Anxiety is not a pleasant sensation. In fact, it’s a negative feeling. It can be terrifying, and your first instinct may be to panic and worry, exacerbating your anxiety. Just stop right there! In this situation, panicking is the worst thing you can do. Instead, here’s what I want you to do. Take a long, deep breath.
I’m not kidding. When you start to feel anxious, the best thing you can do is take a deep breath and calm yourself down. The issue with fear and anxiety these days is that it is frequently unfounded or not nearly as serious as we believe.
When we were cavemen, it made sense to put our bodies and minds on high alert when faced with a threat like a wild boar about to attack. Our lives were in danger, and we had to decide whether to fight or flee for our lives. In those days, a quick heartbeat increased breathing, and a surge of adrenaline made sense. However, when the fear and anxiety is about getting up on stage, making the next rent payment, or going on a surprise date, those responses aren’t as helpful.
Second, when we are in this fight or flight mode, it is difficult to think rationally about the situation. When we are anxious and stressed, we are not very good at objectively judging danger and making rational decisions. Everything appears to be far worse than it is in this state of mind. That is why it is critical to begin by calming down. And the fastest way to do so is to simply stop and take a deep breath.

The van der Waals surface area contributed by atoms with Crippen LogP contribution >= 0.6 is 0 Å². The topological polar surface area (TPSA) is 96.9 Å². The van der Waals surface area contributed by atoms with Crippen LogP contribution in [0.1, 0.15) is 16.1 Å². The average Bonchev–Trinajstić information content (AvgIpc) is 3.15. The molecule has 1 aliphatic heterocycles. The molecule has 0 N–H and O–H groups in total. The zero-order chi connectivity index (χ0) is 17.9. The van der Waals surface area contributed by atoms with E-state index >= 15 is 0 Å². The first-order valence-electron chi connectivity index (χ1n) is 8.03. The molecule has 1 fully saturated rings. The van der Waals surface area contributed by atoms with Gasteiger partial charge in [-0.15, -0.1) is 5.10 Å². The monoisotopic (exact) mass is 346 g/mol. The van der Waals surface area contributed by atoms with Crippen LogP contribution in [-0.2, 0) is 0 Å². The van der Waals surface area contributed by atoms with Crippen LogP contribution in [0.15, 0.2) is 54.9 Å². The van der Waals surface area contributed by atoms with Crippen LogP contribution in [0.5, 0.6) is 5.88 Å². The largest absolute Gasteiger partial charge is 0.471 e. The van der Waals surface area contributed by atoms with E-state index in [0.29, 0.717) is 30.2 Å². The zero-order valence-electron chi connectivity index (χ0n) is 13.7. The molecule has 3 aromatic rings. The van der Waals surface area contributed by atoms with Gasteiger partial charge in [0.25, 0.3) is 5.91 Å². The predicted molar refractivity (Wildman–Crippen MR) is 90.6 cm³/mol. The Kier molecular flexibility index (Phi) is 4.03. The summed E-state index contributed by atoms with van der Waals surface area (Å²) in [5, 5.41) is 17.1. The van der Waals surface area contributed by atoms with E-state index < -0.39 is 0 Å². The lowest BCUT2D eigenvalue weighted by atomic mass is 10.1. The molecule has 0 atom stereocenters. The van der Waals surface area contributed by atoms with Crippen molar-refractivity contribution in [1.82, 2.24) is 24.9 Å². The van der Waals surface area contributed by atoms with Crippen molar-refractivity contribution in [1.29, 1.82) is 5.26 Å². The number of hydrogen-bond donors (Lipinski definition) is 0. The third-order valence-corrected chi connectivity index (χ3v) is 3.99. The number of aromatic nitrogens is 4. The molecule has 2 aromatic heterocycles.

This can be done anywhere, at any time. When you start to feel anxious, stand or sit comfortably, close your eyes if you can, and slowly breathe in through your nose and out through your mouth. Repeat a few times until you feel yourself beginning to relax. In a few days, we’ll go over breathing exercises in greater detail. Consider this the most basic version.
As with many things, the more you practice, the easier and more natural it becomes. Make it a habit to close your eyes and take a few deep breaths whenever you start to feel anxious or tense. This breathing exercise is also beneficial when you first wake up, before you sit down to work, and even before you go to bed. Begin practicing and keep going until it becomes a habit.
When you feel anxious or fearful in the future, your first reaction should be to stop and take a deep breath. After that, you’ll be able to look at the situation more calmly and determine whether or not there is anything to be concerned about. You’ll also find yourself calm and collected enough to begin making a plan and working through any problems that arise, rather than simply reacting from a state of anxiety.
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